File Photo: Ready-for-combat Patriot anti-aircraft missile systems of the German forces Bundeswehr s anti-aircraft missile squadron 1 stand on the airfield of military airport during a media presentation in Schwesing, Germany, March 17, 2022. AP
"After talking to the German defence minister, it is with disappointment that I have accepted the decision to refuse support for Ukraine," Blaszczak said on Twitter.
"Deploying the Patriots in western Ukraine would have increased Polish and Ukrainian security. We thus proceed to working arrangements regarding the placement of the launcher in Poland."
Germany had offered to deploy the advanced US-made Patriot system to Poland after a deadly blast believed to be from a stray Ukrainian air defence missile hit a Polish village last month.
But Polish authorities told Berlin to ship the system to Ukraine instead to help Kyiv defend itself against the barrages of Russian missiles hitting the country.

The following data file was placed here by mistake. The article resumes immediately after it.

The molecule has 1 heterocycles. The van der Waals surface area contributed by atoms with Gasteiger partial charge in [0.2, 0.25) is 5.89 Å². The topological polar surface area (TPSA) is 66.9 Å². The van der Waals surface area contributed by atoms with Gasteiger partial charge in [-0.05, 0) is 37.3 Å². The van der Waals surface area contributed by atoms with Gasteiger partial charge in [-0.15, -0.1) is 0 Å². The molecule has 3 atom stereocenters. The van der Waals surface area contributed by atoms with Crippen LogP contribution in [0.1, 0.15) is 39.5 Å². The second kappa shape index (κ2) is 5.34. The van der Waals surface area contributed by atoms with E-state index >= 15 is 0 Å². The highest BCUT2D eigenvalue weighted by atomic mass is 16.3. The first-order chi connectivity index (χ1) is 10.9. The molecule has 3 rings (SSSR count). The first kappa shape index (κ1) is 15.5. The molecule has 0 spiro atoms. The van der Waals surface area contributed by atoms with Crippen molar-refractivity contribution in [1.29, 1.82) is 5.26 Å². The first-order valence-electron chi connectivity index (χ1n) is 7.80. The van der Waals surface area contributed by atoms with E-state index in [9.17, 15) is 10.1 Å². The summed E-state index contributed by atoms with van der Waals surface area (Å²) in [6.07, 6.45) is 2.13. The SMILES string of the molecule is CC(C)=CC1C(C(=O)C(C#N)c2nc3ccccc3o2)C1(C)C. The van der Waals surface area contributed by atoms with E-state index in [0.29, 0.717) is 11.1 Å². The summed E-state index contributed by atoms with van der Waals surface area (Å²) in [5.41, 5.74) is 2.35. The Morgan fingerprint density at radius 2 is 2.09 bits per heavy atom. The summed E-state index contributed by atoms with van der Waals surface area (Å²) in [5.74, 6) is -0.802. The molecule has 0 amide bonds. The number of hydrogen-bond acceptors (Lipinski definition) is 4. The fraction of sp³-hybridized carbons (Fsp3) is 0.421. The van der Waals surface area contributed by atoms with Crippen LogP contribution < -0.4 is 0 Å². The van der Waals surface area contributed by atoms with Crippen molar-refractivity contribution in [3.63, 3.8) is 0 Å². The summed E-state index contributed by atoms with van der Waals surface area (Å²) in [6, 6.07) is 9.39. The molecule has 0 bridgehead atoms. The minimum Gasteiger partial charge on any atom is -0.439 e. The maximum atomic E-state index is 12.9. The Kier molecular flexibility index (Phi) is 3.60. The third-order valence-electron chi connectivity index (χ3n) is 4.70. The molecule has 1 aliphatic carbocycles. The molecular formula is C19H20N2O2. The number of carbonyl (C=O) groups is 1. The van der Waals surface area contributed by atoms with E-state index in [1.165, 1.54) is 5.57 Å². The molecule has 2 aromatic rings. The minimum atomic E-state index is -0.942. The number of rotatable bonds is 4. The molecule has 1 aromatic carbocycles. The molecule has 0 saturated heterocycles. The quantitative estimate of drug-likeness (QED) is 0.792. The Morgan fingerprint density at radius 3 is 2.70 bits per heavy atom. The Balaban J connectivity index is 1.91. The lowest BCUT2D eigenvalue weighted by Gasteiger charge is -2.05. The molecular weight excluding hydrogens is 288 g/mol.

Germany responded at the time that it would have to discuss with NATO any proposals to send the Patriot system to Ukraine as it was part of the alliance's integrated defences.
NATO chief Jens Stoltenberg later said it was up to Germany to decide if it wanted to supply Patriot missile defences to Ukraine.
NATO allies have already funnelled billions of dollars' worth of arms to Ukraine to help it fight back against the Russian invasion, including modern air defence systems.
Germany has provided Kyiv with the medium-range Iris-T system as part of an effort by Western nations to bolster Ukraine's protection against Russian strikes.
But the United States and other NATO allies have steered clear of sending the long-range Patriot system to Ukraine.
The American system is a key part of the alliance's air defences for its eastern flank.
Washington has already deployed Patriot missiles to Poland and Berlin has deployed them to Slovakia.